By SUSAN WOLLNER
Cooking meatballs for the soup kitchen, raking leaving at a homeless day center and writing personalized letters for IDF soldiers in Israel are just a few of the acts of tikkun olam (repairing the world) that brought volunteers, young and old, together on Sunday, April 15 from four Albany congregations for this year’s Mitzvah Day.
According to organizers, the annual event was a win-win for both the Jewish community and the agencies that benefit from the work of volunteers. Volunteers Marcia Horelick and Becky Marvin, who were project captains for two of the 21 projects included in this year’s Mitzvah Day, agreed.
“Having members from all four synagogues, from kids to senior citizens, working together was an enriching experience,” said Horelick, a Beth Emeth congregant who was a captain, along with her husband Michael, for a group decorating and filling welcome bags for the Ronald McDonald House. “We, as volunteers gain as much from this day as the recipients of our gift bags or school snacks. The smiles on a 4-year-old’s face as he decorates a bag, echoes this,” she said.
Marvin of B’nai Sholom asserted that Mitzvah Day was “a chance for the entire Jewish community to come together and make their values and presence felt in the larger community.” She added “It provided a chance for families to do good together; a chance to learn about some of the non-profits in our community and the work they do.”
220 Pitch In
More than 220 volunteers, including about 65 children, from Congregations Beth Emeth, B’nai Sholom, Temple Israel and Ohav Shalom were engaged in mitzvah projects throughout the afternoon. This is the first year that the four congregations came together for one Mitzvah Day, said Gail Kendall, co-chairwoman of the event.
For Kendall, who has organized mitzvah days several times in the past, each is a labor of love. “Tikkun olam is a basic tenet of Judaism and one
that kids learn about from the beginning of religious school,” Kendall said.
“Many people want to volunteer to help out but don’t know what to do on their own,” Kendall said. “The hope is that this event will help people find out more about projects they can work on, and become more interested in these agencies,” she added.
Volunteers gathered at Beth Emeth at 11:30 a.m. to meet their team members for a luncheon, which was cooked at Temple Israel. They were greeted with a welcome and a blessing by Congregation Beth Emeth’s Rabbi Scott Shpeen and Cantor Jodi Schechtman. Then the volunteers were off to work.
Variety of Projects
Many of the teams stayed on-site to complete their projects, while others went to various locations to do spring clean-up projects or work at the Regional Food Bank. Outdoor projects included yard work and indoor cleaning at Family Promise day center for the homeless, trail maintenance at the Mohawk Nature Conservancy, cleaning of the Beth Emeth cemetery grounds and chapel in Loudonville and garden preparation and planting at Diane’s Farm on the Beth Emeth grounds. The farm grows vegetables for a soup kitchen.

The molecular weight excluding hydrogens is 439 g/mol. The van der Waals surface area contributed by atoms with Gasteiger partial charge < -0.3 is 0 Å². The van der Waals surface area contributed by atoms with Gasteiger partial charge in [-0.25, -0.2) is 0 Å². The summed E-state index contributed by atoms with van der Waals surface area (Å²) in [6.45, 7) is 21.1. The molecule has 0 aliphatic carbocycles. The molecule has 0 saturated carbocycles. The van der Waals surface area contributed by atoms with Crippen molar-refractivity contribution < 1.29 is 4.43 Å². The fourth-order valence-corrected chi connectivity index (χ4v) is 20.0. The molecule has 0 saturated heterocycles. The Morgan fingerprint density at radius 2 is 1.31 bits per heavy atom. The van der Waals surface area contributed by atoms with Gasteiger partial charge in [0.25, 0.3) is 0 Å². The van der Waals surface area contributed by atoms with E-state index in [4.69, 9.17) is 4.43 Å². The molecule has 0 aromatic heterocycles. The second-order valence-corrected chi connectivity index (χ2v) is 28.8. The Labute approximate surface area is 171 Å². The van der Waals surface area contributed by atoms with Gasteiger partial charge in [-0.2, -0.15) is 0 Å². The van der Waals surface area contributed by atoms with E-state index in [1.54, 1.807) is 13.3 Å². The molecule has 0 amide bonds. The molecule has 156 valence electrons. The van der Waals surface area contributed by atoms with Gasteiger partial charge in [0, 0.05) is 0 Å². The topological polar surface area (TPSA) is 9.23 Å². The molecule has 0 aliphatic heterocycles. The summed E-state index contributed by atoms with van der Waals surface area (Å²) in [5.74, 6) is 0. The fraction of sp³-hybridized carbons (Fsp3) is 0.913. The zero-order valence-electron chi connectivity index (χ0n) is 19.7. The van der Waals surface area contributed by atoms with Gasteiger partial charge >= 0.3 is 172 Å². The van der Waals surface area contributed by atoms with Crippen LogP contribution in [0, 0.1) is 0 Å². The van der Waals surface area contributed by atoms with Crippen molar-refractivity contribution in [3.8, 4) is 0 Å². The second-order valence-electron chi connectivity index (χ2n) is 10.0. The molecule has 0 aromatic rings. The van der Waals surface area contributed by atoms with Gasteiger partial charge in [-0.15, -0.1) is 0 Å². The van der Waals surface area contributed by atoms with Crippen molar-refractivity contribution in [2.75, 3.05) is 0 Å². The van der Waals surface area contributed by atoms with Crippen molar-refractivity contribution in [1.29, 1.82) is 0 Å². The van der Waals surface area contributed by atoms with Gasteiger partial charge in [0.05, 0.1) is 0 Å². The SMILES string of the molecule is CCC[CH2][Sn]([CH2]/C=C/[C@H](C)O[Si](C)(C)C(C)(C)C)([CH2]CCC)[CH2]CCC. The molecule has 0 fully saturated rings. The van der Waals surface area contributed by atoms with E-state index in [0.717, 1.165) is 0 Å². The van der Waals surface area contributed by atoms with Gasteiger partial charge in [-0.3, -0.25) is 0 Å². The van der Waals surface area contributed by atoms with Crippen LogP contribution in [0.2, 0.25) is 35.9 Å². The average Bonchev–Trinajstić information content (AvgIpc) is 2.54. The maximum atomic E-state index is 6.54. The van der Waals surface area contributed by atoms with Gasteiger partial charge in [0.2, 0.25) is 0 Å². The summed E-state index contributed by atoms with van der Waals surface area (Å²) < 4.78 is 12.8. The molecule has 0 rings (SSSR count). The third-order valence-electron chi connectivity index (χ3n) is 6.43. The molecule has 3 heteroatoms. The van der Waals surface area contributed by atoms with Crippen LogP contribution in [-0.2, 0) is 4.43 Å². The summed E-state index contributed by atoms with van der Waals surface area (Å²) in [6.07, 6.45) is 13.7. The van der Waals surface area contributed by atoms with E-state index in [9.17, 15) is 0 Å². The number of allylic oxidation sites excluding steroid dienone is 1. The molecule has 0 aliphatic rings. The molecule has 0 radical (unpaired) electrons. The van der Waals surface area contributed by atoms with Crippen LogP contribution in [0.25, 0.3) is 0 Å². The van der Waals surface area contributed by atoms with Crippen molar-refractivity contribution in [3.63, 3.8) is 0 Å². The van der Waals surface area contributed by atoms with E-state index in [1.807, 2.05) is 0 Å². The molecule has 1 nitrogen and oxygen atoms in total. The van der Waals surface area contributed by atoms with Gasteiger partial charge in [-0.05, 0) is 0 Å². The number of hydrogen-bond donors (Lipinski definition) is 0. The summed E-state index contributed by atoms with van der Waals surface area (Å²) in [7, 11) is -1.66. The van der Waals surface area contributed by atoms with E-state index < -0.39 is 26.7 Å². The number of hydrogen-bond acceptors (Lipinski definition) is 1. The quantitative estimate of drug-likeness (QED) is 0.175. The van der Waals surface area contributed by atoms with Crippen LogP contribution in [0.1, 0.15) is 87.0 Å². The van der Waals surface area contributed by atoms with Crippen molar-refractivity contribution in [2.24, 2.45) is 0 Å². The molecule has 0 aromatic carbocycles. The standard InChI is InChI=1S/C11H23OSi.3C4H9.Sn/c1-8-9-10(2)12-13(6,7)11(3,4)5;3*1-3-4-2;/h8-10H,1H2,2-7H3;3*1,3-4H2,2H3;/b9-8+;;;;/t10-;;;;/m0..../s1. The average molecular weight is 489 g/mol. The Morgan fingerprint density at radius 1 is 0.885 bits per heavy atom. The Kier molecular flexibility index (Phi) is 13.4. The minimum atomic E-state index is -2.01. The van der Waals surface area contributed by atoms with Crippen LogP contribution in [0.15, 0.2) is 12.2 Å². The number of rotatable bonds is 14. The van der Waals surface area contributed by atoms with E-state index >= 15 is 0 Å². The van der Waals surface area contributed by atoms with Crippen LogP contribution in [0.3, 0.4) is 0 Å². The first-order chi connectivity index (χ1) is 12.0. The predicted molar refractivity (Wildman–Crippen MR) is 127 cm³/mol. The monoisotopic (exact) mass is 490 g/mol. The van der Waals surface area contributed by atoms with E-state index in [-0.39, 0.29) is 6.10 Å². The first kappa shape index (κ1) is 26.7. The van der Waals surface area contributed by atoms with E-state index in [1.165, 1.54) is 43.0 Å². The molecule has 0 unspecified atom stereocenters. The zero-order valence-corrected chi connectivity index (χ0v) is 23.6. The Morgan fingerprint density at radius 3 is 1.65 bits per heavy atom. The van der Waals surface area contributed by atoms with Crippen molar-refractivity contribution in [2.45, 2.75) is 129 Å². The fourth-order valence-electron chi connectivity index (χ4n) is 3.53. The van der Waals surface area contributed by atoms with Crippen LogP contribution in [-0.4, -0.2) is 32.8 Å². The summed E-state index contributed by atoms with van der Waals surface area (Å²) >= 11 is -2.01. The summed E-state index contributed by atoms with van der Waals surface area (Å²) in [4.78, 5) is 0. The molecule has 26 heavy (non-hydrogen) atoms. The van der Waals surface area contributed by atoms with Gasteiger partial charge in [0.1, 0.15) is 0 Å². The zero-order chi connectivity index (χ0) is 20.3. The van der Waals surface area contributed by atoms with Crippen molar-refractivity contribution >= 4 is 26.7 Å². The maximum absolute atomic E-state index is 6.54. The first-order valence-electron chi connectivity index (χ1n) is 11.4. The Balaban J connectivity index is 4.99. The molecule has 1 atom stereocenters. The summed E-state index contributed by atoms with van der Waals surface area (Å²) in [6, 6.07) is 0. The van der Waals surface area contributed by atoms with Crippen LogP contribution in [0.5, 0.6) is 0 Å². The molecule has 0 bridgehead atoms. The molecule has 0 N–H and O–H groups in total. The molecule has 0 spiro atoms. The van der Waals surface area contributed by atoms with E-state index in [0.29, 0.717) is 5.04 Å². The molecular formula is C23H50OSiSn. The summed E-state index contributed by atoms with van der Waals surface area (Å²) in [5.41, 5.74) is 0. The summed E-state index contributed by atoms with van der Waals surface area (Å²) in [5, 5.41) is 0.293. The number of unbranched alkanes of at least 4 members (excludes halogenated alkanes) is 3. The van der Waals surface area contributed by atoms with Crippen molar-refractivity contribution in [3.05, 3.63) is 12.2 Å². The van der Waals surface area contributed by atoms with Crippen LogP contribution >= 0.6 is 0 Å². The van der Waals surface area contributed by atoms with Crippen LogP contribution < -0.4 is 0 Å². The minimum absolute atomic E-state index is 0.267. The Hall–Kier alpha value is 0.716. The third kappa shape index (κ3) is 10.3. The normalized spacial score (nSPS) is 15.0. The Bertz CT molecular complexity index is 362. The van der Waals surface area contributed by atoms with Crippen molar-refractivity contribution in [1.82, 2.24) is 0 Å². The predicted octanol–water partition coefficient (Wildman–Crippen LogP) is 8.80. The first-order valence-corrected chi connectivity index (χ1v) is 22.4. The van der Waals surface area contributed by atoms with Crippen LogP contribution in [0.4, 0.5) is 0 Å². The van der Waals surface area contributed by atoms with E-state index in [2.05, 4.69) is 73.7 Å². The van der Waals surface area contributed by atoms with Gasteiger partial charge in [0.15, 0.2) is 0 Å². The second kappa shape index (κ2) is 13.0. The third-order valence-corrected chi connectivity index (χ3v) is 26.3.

Marvin, who is a co-chairwoman of B’nai Sholom’s Social Action Committee, served as a captain for the indoor and yard clean-up at Family Promise, an interfaith, grass-roots response for homeless families with young children in Albany. Marvin reported that working on this project was particularly meaningful for her because families are the fastest growing segment of the homeless population. Also, B’nai Sholom is a support congregation for Family Promise.
Cooking or baking is always a popular on Mitzvah Day and this year was no exception. One team was busy in the kitchen making 20 pounds of meatballs for a soup kitchen while others baked hundreds of cookies and bars for the Ronald McDonald House and the City Mission. In addition, other teams assembled 24 Breakfast-to-go bags for families at Ronald McDonald House, 80 afterschool snack bags for Trinity Alliance and 100 bag lunches for the City Mission Homeless Shelter.
Elana Kamenir, an Ohav Shalom congregant who led a project that brought together five adults and three teenagers to bake treats for guests at the Ronald McDonald House and for the hospitality room at Albany Medical Center, enjoys how family-oriented the event is for volunteers. “It is structured in a way that the whole family (including my husband and two daughters) can work on a project together and is inclusive of all members of the Jewish community across all shul affiliations,” she said. “The baking project also allowed the team to make something that brought a little joy to families who are going through a difficult time,” she added.
Unity In Service
For volunteers interested in being creative, several projects were suited for the artistic adult or child. Sitting side by side at Beth Emeth throughout the afternoon teams wrote 94
personalized letters and cards to IDF Soldiers in Israel, designed 100 towels for Joseph’s House Homeless Shelter and put together 200 pink ribbons for To Life! Breast cancer education. Teams also assembled 24 supply bags for refugee families, 24 welcome bags for families at Ronald McDonald House, 130 craft kits for pediatric patients at Albany Medical Center and 17 birthday party packages for children at the City Mission.
“It is wonderful to be actively engaged in tikkun olam as a community,” said Judy Avner of Ohav Shalom, who served as a captain for a project that entailed creating birthday parties in a box for homeless children at the City Mission. “There is nothing better than coming together with other members of the Jewish community to improve our larger community. Very fun and important,” she said. Avner’s group, which included four adults and 2 children, filled boxes with cake mix, frosting, party plates, napkins, utensils, napkins, hats, favors, candy, birthday candles and
other party items.